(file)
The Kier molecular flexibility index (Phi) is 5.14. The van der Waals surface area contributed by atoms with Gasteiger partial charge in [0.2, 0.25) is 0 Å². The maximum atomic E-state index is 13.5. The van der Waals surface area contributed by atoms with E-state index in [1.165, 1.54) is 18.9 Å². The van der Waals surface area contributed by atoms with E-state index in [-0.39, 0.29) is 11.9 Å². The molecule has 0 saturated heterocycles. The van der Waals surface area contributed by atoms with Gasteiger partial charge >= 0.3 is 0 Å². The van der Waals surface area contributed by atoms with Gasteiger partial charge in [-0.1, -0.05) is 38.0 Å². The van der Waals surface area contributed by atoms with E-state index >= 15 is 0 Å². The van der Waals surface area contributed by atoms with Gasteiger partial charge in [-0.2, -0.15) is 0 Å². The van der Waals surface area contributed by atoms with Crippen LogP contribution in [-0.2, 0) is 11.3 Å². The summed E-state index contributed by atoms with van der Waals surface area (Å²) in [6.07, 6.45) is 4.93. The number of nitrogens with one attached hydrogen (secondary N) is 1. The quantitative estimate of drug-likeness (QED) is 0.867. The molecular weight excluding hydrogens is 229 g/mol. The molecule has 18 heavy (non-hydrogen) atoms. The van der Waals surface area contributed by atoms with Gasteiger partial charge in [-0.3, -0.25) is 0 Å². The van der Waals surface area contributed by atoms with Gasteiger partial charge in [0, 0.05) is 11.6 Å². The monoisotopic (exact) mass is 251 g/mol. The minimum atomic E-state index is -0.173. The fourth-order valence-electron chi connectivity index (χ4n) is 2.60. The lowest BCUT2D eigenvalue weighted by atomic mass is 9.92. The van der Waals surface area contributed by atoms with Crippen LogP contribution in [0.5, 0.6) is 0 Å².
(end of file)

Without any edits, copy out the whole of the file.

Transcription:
The Kier molecular flexibility index (Phi) is 5.14. The van der Waals surface area contributed by atoms with Gasteiger partial charge in [0.2, 0.25) is 0 Å². The maximum atomic E-state index is 13.5. The van der Waals surface area contributed by atoms with E-state index in [1.165, 1.54) is 18.9 Å². The van der Waals surface area contributed by atoms with E-state index in [-0.39, 0.29) is 11.9 Å². The molecule has 0 saturated heterocycles. The van der Waals surface area contributed by atoms with Gasteiger partial charge >= 0.3 is 0 Å². The van der Waals surface area contributed by atoms with Gasteiger partial charge in [-0.1, -0.05) is 38.0 Å². The van der Waals surface area contributed by atoms with E-state index >= 15 is 0 Å². The van der Waals surface area contributed by atoms with Gasteiger partial charge in [-0.2, -0.15) is 0 Å². The van der Waals surface area contributed by atoms with Crippen LogP contribution in [-0.2, 0) is 11.3 Å². The summed E-state index contributed by atoms with van der Waals surface area (Å²) in [6.07, 6.45) is 4.93. The number of nitrogens with one attached hydrogen (secondary N) is 1. The quantitative estimate of drug-likeness (QED) is 0.867. The molecular weight excluding hydrogens is 229 g/mol. The molecule has 18 heavy (non-hydrogen) atoms. The van der Waals surface area contributed by atoms with Gasteiger partial charge in [-0.3, -0.25) is 0 Å². The van der Waals surface area contributed by atoms with Gasteiger partial charge in [0, 0.05) is 11.6 Å². The monoisotopic (exact) mass is 251 g/mol. The minimum atomic E-state index is -0.173. The fourth-order valence-electron chi connectivity index (χ4n) is 2.60. The lowest BCUT2D eigenvalue weighted by atomic mass is 9.92. The van der Waals surface area contributed by atoms with Crippen LogP contribution in [0.5, 0.6) is 0 Å².